The Jeep's safety scores are nearly as good as the Subaru's, the main exception being an auto-braking system that was only partially effective in the IIHS's high-speed test. The Cherokee hasn't been subjected yet to the difficult small overlap test, where the Outback earned a good score.

Fuel economy
Fuel economy: Much better Better Worse

Subaru has also made impressive strides recently in improving fuel economy. Through 2009 the EPA rated the Outback for 20 mpg city, 26 mpg highway. Though the Outback grew substantially for 2010, it also gained a continuously variable transmission (CVT), and this boosted the ratings to 22/29. A new engine for 2013 affected another increase, to 24/30. Tweaks for 2015 yielded the most recent bump, to 25/33.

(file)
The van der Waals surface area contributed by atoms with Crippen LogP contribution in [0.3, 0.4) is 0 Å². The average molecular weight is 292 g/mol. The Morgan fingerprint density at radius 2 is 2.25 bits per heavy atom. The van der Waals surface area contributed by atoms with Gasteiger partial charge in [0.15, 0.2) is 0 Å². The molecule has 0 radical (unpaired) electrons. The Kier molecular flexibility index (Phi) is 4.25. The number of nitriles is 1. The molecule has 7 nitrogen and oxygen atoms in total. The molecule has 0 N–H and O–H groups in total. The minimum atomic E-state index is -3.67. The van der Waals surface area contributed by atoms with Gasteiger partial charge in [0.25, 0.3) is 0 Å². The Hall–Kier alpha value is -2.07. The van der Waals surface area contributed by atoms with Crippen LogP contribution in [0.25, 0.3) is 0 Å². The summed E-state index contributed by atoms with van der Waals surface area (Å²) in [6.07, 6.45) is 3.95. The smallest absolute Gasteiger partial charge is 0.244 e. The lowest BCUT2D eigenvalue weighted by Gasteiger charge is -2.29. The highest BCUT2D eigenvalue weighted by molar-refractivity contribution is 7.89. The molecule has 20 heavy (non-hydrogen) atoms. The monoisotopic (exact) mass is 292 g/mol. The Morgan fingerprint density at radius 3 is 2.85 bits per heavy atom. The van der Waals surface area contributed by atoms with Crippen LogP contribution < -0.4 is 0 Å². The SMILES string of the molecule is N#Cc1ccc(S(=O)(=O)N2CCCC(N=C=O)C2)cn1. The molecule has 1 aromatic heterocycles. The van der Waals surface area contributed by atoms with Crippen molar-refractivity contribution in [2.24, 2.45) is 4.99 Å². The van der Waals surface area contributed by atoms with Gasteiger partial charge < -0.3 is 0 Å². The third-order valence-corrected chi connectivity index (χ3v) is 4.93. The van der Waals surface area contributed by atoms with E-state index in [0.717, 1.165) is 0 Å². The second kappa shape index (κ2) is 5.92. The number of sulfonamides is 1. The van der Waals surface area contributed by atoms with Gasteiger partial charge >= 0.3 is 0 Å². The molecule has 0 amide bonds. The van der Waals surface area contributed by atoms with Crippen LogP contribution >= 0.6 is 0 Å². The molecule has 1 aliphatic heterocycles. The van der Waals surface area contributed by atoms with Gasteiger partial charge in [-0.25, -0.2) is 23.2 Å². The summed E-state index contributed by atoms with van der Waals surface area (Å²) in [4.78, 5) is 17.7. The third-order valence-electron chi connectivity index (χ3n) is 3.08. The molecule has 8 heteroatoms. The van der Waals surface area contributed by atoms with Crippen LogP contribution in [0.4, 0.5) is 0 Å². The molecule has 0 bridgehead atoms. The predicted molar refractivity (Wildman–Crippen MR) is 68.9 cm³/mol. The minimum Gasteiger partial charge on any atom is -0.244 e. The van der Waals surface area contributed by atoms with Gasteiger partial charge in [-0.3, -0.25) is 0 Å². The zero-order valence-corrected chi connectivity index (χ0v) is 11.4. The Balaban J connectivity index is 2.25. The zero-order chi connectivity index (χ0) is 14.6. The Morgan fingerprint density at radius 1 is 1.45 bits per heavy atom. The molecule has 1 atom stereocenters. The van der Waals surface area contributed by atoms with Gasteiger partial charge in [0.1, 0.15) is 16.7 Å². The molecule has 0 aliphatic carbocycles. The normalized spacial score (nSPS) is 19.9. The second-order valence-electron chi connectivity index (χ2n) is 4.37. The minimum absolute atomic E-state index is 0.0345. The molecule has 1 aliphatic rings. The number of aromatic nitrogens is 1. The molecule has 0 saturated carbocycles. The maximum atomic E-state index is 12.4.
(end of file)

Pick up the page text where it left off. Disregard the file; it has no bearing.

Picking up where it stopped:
Nearly every gasoline-powered crossover close to the Outback in size with all-wheel drive falls short, even well short, of these ratings. The Jeep Cherokee, despite a nine-speed transmission, manages only 21/28. The only one that matches the Outback's ratings is the new Honda CR-V (with a slightly better 26/33).

My entire week with the Outback was spent with the air temperature below, usually far below, freezing. With a cold start, fuel economy was about 15 mpg for the first two miles. But once the engine warmed up, it managed trip computer averages between 22 and 30 mpg in my suburban driving, and most often about 25, right on the EPA city rating.

On a 70-mph highway I observed 30 mpg in one direction but 26 mpg in the other. To match the EPA highway rating in the real world you'll need to drive more slowly. Warmer temperatures should also help.

Outback Reviews: Subaru Outback rear quarter view

Hiking up its skirts for some deep snow.

Outback Reviews: Subaru Legacy and Outback instrument panel